In that class, and those that followed, I began to develop a cooperative approach to teaching and learning with technology in which students are empowered to give voice to their own experience with the assigned readings and to share these experiences with a wider public audience. This pedagogical approach meant cultivating my students the same commitment to regular public writing that I was myself trying to develop on The Long Road.

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Blogging and the Business Classroom

By | Presentation: Other, Presentations, Vita | 2 Comments

July 2010 029

Originally uploaded by Penn State Smeal MBA

Today I venture outside of my comfort zone in talking about teaching and learning with technology in the Liberal Arts to address a group of faculty from the Smeal College of Business. In so doing, I am been thinking about how to translate the teaching and learning philosophy that has guided my teaching of Philosophy courses into the context of the Business classroom.

This led me to the embedded video below, in which Professor Debbie Ettington says:

“I think of learning as an active process, as a social process … we try to use lots of different ways to engage different learning styles, to engage students in working with each other …” (see: 0:45-1:03 in the video).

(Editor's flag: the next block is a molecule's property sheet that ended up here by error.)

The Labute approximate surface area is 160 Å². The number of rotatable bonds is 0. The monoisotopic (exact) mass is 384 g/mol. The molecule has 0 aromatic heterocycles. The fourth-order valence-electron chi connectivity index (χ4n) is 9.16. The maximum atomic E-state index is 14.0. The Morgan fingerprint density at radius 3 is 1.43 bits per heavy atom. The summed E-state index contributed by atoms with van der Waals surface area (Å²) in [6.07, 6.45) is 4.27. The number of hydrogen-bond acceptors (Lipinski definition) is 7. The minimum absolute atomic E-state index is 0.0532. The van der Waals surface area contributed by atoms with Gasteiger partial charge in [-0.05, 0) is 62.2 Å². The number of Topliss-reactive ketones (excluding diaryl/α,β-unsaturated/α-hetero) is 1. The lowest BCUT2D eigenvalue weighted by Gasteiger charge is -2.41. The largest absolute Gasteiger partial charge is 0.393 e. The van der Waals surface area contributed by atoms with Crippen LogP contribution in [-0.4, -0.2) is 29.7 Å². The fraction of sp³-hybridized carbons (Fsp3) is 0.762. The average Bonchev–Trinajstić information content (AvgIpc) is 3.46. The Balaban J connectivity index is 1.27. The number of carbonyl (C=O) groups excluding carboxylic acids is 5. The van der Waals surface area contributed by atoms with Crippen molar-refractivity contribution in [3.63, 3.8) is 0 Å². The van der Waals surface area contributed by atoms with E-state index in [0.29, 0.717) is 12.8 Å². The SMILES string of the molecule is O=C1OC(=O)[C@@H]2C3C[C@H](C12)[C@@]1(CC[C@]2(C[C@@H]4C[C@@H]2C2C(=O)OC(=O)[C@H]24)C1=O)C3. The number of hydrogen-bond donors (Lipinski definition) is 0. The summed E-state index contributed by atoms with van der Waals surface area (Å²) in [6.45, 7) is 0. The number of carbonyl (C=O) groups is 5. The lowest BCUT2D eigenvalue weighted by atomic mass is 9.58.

Professor Ettington’s words resonate with my own attempts to put a genuinely cooperative approach to education into practice in my teaching. They also give me the courage to share the story of how I use blogs in my Philosophy courses in order to open a discussion about how this model might be adapted to the particular contours of the environment in a Business classroom.

Below is a link to the presentation that lays out the model, but how precisely this might be taken up by professors in Business will, I hope, be part of our discussion we have in the session and perhaps here on the blog.

Digital Dialogue 26: Blogging Philosophy

By | Digital Dialogue Podcast | No Comments

Episode 26 of the Digital Dialogue is a special edition in which Jaimie Oberdick, Associate Editor for Publications at Teaching and Learning with Technology (TLT) at Penn State, turns the tables on me and interviews me about the way I have used blogs in my Philosophy courses.

The Digital Dialogue podcast itself grew out of my 2009 Summer Faculty Fellowship at TLT on Socratic Politics in Digital Dialogue. This interview is part of an article Jaimie has written and a video TLT is putting together to highlight the way I am using blogs to cultivate community in my classroom.

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Digital Dialogue 22: Transformative Dialogue

By | Digital Dialogue Podcast | No Comments